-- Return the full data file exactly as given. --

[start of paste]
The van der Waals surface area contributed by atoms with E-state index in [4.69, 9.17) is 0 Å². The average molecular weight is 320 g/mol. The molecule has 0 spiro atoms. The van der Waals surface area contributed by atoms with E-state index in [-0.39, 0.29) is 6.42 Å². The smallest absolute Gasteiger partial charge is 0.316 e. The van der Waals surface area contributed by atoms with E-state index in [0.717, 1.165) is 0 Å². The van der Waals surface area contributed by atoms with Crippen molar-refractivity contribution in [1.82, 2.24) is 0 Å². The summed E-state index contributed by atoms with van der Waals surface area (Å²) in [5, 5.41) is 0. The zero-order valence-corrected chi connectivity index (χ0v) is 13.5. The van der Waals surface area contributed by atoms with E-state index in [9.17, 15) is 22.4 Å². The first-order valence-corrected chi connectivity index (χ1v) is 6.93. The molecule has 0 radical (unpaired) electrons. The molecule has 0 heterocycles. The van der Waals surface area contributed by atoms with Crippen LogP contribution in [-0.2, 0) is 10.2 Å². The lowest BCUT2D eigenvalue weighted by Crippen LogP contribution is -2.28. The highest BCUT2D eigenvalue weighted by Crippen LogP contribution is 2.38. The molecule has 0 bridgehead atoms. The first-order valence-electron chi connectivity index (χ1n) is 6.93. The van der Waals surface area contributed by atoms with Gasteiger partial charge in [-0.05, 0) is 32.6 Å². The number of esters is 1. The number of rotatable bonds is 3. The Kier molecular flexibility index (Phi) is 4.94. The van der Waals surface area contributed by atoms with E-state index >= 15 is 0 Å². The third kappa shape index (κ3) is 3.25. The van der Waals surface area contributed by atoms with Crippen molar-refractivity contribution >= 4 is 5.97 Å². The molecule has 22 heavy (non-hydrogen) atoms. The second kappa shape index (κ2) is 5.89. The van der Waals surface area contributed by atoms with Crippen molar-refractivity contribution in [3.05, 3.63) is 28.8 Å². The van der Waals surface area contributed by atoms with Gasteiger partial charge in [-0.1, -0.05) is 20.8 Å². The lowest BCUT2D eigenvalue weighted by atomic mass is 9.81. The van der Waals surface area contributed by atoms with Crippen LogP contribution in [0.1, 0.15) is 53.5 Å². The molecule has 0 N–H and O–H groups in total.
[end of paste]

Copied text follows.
The van der Waals surface area contributed by atoms with E-state index in [4.69, 9.17) is 0 Å². The average molecular weight is 320 g/mol. The molecule has 0 spiro atoms. The van der Waals surface area contributed by atoms with E-state index in [-0.39, 0.29) is 6.42 Å². The smallest absolute Gasteiger partial charge is 0.316 e. The van der Waals surface area contributed by atoms with E-state index in [0.717, 1.165) is 0 Å². The van der Waals surface area contributed by atoms with Crippen molar-refractivity contribution in [1.82, 2.24) is 0 Å². The summed E-state index contributed by atoms with van der Waals surface area (Å²) in [5, 5.41) is 0. The zero-order valence-corrected chi connectivity index (χ0v) is 13.5. The van der Waals surface area contributed by atoms with E-state index in [9.17, 15) is 22.4 Å². The first-order valence-corrected chi connectivity index (χ1v) is 6.93. The molecule has 0 radical (unpaired) electrons. The molecule has 0 heterocycles. The van der Waals surface area contributed by atoms with Crippen LogP contribution in [-0.2, 0) is 10.2 Å². The lowest BCUT2D eigenvalue weighted by Crippen LogP contribution is -2.28. The highest BCUT2D eigenvalue weighted by Crippen LogP contribution is 2.38. The molecule has 0 bridgehead atoms. The first-order valence-electron chi connectivity index (χ1n) is 6.93. The van der Waals surface area contributed by atoms with Gasteiger partial charge in [-0.05, 0) is 32.6 Å². The number of esters is 1. The number of rotatable bonds is 3. The Kier molecular flexibility index (Phi) is 4.94. The van der Waals surface area contributed by atoms with E-state index >= 15 is 0 Å². The third kappa shape index (κ3) is 3.25. The van der Waals surface area contributed by atoms with Crippen molar-refractivity contribution >= 4 is 5.97 Å². The molecule has 22 heavy (non-hydrogen) atoms. The second kappa shape index (κ2) is 5.89. The van der Waals surface area contributed by atoms with Crippen molar-refractivity contribution in [3.05, 3.63) is 28.8 Å². The van der Waals surface area contributed by atoms with Gasteiger partial charge in [-0.1, -0.05) is 20.8 Å². The lowest BCUT2D eigenvalue weighted by atomic mass is 9.81. The van der Waals surface area contributed by atoms with Crippen LogP contribution in [0.1, 0.15) is 53.5 Å². The molecule has 0 N–H and O–H groups in total.